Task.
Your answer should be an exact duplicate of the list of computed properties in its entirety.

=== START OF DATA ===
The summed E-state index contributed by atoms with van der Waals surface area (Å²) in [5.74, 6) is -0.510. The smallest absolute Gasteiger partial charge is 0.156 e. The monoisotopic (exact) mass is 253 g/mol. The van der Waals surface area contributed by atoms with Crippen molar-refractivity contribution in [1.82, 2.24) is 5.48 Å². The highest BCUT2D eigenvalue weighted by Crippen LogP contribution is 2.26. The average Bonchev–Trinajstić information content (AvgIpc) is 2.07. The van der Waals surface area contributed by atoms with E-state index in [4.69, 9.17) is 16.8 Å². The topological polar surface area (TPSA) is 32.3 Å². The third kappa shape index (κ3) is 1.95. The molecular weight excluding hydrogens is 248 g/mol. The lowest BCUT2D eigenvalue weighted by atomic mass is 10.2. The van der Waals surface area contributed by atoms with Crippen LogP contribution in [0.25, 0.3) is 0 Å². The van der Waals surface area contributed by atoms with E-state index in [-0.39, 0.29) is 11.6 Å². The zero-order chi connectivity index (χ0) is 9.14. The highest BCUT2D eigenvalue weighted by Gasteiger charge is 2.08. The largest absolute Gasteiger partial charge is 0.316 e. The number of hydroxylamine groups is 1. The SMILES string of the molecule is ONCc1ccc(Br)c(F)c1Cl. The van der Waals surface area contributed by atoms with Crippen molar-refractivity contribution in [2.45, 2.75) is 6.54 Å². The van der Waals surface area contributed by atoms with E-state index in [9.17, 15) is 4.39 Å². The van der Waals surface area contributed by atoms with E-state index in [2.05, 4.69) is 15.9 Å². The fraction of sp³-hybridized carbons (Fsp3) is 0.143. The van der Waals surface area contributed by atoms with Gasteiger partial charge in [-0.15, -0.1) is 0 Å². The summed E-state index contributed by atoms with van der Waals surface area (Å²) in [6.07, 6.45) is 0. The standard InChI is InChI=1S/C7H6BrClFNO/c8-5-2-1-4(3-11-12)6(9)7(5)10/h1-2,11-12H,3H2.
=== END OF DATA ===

The summed E-state index contributed by atoms with van der Waals surface area (Å²) in [5.74, 6) is -0.510. The smallest absolute Gasteiger partial charge is 0.156 e. The monoisotopic (exact) mass is 253 g/mol. The van der Waals surface area contributed by atoms with Crippen molar-refractivity contribution in [1.82, 2.24) is 5.48 Å². The highest BCUT2D eigenvalue weighted by Crippen LogP contribution is 2.26. The average Bonchev–Trinajstić information content (AvgIpc) is 2.07. The van der Waals surface area contributed by atoms with E-state index in [4.69, 9.17) is 16.8 Å². The topological polar surface area (TPSA) is 32.3 Å². The third kappa shape index (κ3) is 1.95. The molecular weight excluding hydrogens is 248 g/mol. The lowest BCUT2D eigenvalue weighted by atomic mass is 10.2. The van der Waals surface area contributed by atoms with Crippen LogP contribution in [0.25, 0.3) is 0 Å². The van der Waals surface area contributed by atoms with E-state index in [-0.39, 0.29) is 11.6 Å². The zero-order chi connectivity index (χ0) is 9.14. The highest BCUT2D eigenvalue weighted by Gasteiger charge is 2.08. The largest absolute Gasteiger partial charge is 0.316 e. The number of hydroxylamine groups is 1. The SMILES string of the molecule is ONCc1ccc(Br)c(F)c1Cl. The van der Waals surface area contributed by atoms with Crippen molar-refractivity contribution in [2.45, 2.75) is 6.54 Å². The van der Waals surface area contributed by atoms with E-state index in [9.17, 15) is 4.39 Å². The van der Waals surface area contributed by atoms with E-state index in [2.05, 4.69) is 15.9 Å². The fraction of sp³-hybridized carbons (Fsp3) is 0.143. The van der Waals surface area contributed by atoms with Gasteiger partial charge in [-0.15, -0.1) is 0 Å². The summed E-state index contributed by atoms with van der Waals surface area (Å²) in [6.07, 6.45) is 0. The standard InChI is InChI=1S/C7H6BrClFNO/c8-5-2-1-4(3-11-12)6(9)7(5)10/h1-2,11-12H,3H2.